"And he went out, not knowing where he was going." The writer of Hebrews 11 uses those words to describe Abraham's journey of faith, the patriarch lauded in Biblical history for believing God, even when every possible circumstance told him not to. He left his homeland as a senior citizen, journeyed to a barren desert, and lived as an upper class camper for the rest of his life. He was an heir of the promise, but a promise that went beyond earthly terrain, "For he was looking forward to the city that has foundations, whose designer and builder is God." His family didn't even see the completion of that promise, instead dying in faith, "having acknowledged that they were strangers and exiles on the earth." Abraham believed God, and it was counted unto him for righteousness (Genesis 15:6, Romans 4:3). God called him to go to a foreign land, to believe in a foreign promise, to have a child at a foreign age, to die a foreign death, and to do it all by a foreign faith.
"And he went out, not knowing where he was going." I wonder if that phrase doesn't describe every believer's life, including my own. Yesterday, I took a young pastor in the area to lunch. We met several years before in Louisville when he was a student at Boyce College and I was working on my master's at Southern Seminary. He told me he was from Hawesville, KY. I had gone 22 years of life without hearing of that town, and really didn't think much of that conversation until 5 years later, when I received a call from a pastor search committee there. That was 3.5 years ago. I now know where Hawesville is.
The same was true for my previous pastorate in Buffalo (KY, not NY). The only times I had traveled through Buffalo were for our family's annual Thanksgiving trips to my aunt and uncle's house, in which we inevitably got lost. We really didn't know where we were going. I ended up preaching there nearly 5 years.
"And he went out, not knowing where he was going." In my case, I would add to that phrase, "And he went out, not knowing what he was doing." I remember wondering how in the world I was going to be able to preach consistently week after week. It was stressful enough just to prepare one message, much less one every 7 days. Yet, the Lord provided the study and the words. How would we pay off the building debt inherited with few people and with little financial support? Then I watched God miraculously reduce that debt by more than $100K in the middle of the worst economy since the Great Depression. I thought under my leadership the church would die, but God grew it. A few years later, under different circumstances and a new location, how would we build a building that kept literally shifting ground on us, and how would we pay for all the extra costs? Then God gave us the largest one day offering in the 177 year history of the church (almost $90K). Would our congregation ever consider worshiping in that multipurpose facility so that we might have an opportunity to reach more people? Then we did.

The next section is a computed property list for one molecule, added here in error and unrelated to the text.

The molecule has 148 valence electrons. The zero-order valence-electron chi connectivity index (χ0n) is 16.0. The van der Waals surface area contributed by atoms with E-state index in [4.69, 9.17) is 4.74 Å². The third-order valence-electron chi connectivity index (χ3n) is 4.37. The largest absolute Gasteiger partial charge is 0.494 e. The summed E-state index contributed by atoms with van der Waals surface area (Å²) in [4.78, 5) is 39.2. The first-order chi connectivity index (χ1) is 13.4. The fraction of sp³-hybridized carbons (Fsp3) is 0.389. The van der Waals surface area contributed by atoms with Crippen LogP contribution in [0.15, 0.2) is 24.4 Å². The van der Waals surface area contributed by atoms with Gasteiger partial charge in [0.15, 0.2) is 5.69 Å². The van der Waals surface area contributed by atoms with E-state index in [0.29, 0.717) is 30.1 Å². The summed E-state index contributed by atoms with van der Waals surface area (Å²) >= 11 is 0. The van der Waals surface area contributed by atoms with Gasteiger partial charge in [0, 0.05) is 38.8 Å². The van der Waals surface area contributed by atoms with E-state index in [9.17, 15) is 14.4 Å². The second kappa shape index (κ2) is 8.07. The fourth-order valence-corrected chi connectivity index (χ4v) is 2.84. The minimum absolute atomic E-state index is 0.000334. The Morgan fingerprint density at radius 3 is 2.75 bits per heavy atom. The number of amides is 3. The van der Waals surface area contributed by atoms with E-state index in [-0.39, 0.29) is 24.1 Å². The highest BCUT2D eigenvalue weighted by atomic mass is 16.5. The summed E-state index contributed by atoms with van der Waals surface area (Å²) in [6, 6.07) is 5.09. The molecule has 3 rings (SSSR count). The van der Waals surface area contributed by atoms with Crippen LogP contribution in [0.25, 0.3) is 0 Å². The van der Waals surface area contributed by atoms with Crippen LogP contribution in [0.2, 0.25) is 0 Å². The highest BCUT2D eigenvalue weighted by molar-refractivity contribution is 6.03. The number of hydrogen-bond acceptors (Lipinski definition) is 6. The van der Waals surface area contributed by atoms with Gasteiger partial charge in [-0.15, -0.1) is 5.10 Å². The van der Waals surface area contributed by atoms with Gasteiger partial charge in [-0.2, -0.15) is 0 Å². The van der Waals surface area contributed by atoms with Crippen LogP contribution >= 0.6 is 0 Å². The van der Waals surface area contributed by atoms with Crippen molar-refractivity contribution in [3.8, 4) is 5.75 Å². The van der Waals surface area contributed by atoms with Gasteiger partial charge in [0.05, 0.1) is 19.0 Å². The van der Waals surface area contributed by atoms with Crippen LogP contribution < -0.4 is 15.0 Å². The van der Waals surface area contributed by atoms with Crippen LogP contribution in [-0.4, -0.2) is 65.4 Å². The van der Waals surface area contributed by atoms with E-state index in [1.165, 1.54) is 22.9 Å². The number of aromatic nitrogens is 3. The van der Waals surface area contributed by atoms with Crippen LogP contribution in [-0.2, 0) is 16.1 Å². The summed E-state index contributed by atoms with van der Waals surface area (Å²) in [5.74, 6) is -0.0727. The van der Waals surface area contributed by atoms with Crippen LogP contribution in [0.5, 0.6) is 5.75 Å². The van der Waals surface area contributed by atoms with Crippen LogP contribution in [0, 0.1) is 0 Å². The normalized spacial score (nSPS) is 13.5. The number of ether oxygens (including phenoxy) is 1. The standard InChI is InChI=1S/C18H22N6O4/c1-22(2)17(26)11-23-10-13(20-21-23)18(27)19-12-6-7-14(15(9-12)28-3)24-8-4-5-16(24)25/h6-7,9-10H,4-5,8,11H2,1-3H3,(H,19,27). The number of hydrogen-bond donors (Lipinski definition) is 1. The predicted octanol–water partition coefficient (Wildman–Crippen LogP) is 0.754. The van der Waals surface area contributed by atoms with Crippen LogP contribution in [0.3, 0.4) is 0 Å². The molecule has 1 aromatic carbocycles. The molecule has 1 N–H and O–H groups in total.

I used to drive all over Tell City, Indiana, praying that God would open a door for ministry in Perry County, not having a clue how to go about finding that open door. Finally, we put a post-it note on an actual door, when God led us to a congregation that desperately needed help, and he has since sent many new people and is changing lives in demonstrable ways. In 8.5 years of pastoral ministry, I've seen families reconciled that I never thought would be reconciled, I've seen people come to Christ who I wasn't sure would ever come to faith, and I've seen God use people I had no idea he would use, least of all me.
I think if people asked me to nail down the one overarching burden I face as a pastor on a regular basis, they would probably be surprised at my response: the sheer inadequacy I feel daily in serving as an under-shepherd of God's flock and attempting to lead his people in the direction he would have us go. Yet, that seems to be exactly his way of training his disciples. Some use 1 Corinthians 10 to say that "God won't give you more than you can handle." I believe the opposite to be true: God will give you more than you handle to cause you to utterly and completely depend on him. It's what the Apostle Paul describes as strength in weakness, the power of God working in jars of clay.
I could not have imagined knowing where I was going when I committed to follow the will of God, especially the darker parts of the journey, from watching my family be destroyed, moving to rural areas for the past decade and losing the immediate comforts of city life, to an engagement that I thought was the will of God that ended up not being the will of God, to relationships gone unreconciled, to seeing people suffer but feeling helpless to comfort them and to ease their afflictions, to pleading with others not to fall away: if I knew where I was going in this earthly life, I'm convinced I wouldn't make it. The writer of Hebrews makes a similar argument with Abraham and the others mentioned in his 11th chapter: "if they had been thinking of that land from which they had gone out, they would have had opportunity to return. But as it is, they desire a better country, that is, a heavenly one. Therefore God is not ashamed to be called their God..." All I know is that the Lord has prepared for me, and for every other follower of Jesus, a city, a city which has foundations, whose builder and maker is God.
So take heart, believer, if you don't know where you are going or what you are doing in this earthly life, because as long as you know who you are following, he will make your paths straight.